A cup of fine tea: Shikhandin’s “Bones”

Shikhandin’s “Bones” [Read the poem here]
(First published in Issue #12 of Cha, this poem was nominated for a Pushcart Prize and for inclusion in Best of the Net.)

–This post is written by Bob Bradshaw.

Sometimes a poem relies on the reader’s knowledge of the poet’s local region or even of her life. Sometimes a poem relies on a wider knowledge, of a specific literary tradition or religion.

Sometimes this can’t be helped. In general, however, I think this kind of specialized knowledge should only be there to enhance a poem. It shouldn’t be crucial to its understanding.

There are, of course, exceptions. Sylvia Plath’s poetry is an example. How much would I enjoy her poetry without some knowledge of her life? Would it be like watching a fencer practice alone? The fencer’s ‘fight’ wouldn’t engage me emotionally.

In “Bones” I don’t need to know either the poet’s life story or the religious tradition that she comes from. Clearly there is a religious background to this poem. And the Ganges is known as the holiest of rivers. But beyond knowing that, do I need specialized knowledge to enjoy this poem?

We have all probably seen documentaries of India where bodies are burned in religious ceremonies along the Ganges’ banks. That is all that I, for the moment, need to know.

How could this stanza fail to capture my attention?

The smallest bones I collected,
still warm and sticky
from your smoldering pyre.

I’m taken aback by the stanza’s last line, ‘Mother’. It places me in another place, physically and emotionally. The lines are simple straightforward, as if this isn’t something shocking but simply part of a world that I’m unfamiliar with.

But a mother reduced to ‘warm and sticky’ bones is disorienting, at least for me, temporarily. The shock, however, is offset by the speaker’s calm tone. It reassures me. The poet tells us that her mother’s charred bones symbolized

those small pieces of your life
that you had never intended
anyone to see.

I take these lines at face value. I assume I’m overhearing the speaker talk to her mother, and that there would be no reason to question what she is saying, especially at such a time.

I made sure
the pot containing them sank
deep into the Ganges.
I watched the bubbles bob and spit
as the pot receded

Here the narrator is carrying out an obligation, as if she were a guardian of her mother’s wishes. It’s almost a pledge by the daughter not to reveal those ‘small pieces’ of her mother’s life that she ‘never intended anyone to see’. She sinks the pot ‘deep’ into the river. They also sink deep into the daughter, not to be lifted out.

Yes Mother, I did.
This was one task I did

The last stanza, ambivalent, is powerful. Here the speaker isn’t as forthcoming as she was in the previous stanzas. Here she only hints at the conflict that existed between them. This is the ‘one task’ at least that she has done for her mother ‘sincerely’.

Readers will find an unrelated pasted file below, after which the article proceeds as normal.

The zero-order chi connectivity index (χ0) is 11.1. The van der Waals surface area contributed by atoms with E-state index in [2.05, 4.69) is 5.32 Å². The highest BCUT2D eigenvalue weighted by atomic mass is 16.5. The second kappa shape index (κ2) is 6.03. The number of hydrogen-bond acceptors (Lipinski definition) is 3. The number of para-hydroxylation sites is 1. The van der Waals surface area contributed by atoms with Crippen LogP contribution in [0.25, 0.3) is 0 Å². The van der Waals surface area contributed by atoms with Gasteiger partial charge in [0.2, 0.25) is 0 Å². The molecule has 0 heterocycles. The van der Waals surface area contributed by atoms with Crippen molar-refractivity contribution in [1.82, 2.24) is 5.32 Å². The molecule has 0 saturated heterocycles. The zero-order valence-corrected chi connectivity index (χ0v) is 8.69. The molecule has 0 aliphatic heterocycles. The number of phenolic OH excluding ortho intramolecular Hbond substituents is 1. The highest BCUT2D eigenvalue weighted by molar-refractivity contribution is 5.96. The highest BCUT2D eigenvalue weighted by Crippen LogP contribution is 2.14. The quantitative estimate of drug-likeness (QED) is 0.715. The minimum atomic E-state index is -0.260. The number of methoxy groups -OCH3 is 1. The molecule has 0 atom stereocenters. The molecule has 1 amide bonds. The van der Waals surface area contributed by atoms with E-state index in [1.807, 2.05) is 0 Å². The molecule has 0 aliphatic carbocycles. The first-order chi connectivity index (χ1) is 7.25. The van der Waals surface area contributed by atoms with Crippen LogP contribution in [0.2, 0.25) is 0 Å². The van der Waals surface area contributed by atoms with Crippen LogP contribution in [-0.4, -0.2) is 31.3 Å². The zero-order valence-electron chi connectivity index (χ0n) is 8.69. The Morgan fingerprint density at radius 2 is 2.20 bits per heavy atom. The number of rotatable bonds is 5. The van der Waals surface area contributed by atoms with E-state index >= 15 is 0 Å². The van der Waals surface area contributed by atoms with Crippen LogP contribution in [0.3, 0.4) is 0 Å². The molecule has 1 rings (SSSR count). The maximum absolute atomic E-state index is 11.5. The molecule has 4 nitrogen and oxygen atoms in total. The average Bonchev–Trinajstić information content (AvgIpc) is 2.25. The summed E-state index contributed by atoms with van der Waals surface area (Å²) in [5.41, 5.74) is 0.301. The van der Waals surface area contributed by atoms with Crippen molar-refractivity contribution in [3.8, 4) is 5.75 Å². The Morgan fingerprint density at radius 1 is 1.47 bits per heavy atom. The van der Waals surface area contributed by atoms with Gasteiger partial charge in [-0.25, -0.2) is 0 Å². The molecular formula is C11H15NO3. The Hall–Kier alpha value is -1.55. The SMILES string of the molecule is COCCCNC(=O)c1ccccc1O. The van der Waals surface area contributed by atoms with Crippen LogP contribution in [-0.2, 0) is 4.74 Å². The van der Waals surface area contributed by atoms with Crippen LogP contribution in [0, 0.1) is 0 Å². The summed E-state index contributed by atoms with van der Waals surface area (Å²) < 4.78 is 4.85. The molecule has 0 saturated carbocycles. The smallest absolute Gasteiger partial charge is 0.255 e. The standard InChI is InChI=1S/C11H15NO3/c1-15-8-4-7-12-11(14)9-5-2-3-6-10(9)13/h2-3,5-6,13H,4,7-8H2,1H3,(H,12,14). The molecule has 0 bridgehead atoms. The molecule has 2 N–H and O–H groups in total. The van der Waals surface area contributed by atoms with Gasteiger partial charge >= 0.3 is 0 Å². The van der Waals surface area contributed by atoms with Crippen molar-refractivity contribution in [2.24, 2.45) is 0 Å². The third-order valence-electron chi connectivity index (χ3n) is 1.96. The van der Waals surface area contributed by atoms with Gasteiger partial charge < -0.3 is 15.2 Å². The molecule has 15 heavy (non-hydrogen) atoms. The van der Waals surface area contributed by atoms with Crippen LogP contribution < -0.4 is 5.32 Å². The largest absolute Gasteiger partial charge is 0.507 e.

The last task is a gift to her mother. The conflict and to some degree an attempt at reconciliation with a loved one at death is a common one, and one that I identify with.

No doubt readers can fill in background material, literary or cultural, that would enhance this poem. But the information won’t change the power that the piece carries.

“Bones” is a beautiful, and touching poem.

Also read Tammy’s brief commentary on the poem on the Cha blog.

Shikhandin [blog] has been published in India and abroad in both online and print journals and anthologies. She has won prizes in poetry contests in India and one of her poems was long listed for the Bridport Poetry Prize 2006, while “March” was commended in the Writelinks’ Spring Fever Competition, 2008. Also, her story “Ahalya’s Valhalla” was among Story South’s Million Writers’ notable stories of 2007. Biswas was a participating poet in the 2008 Prakriti Foundation Poetry Festival in Chennai and a featured poet during the Poetry Slam organized jointly by the US Consul General, Chennai and The Prakriti Foundation in December 2009. She continues to write full time.

8 Responses to “A cup of fine tea: Shikhandin’s “Bones””

  1. Kulpreet Yadav Says:

    I guess ‘Bones’ by Rumjhum, is a simple, yet powerful work. For me the impact maximizes at the very end where she says, ‘This was one task I did/ sincerely’.

    I guess when the parents depart, they do so still thinking the children needed to be parented a little more. So, the poem wraps up the growing up of the narrator very well indeed. It’s intended to bring peace to a mother, and I think it does so very aptly.

  2. Rumjhum Biswas Says:

    Thank you so much for this Bob. I had no idea how far this poem could go where my readers are concerned. I will come back here and re-read your article with greater care, and then write a proper response. I have to run now and do so many things that are keeping me away from poetry these last few days.

    Best regards,


  3. abha Says:

    Through this poem one can read a lot into the relationship between mother and daughter.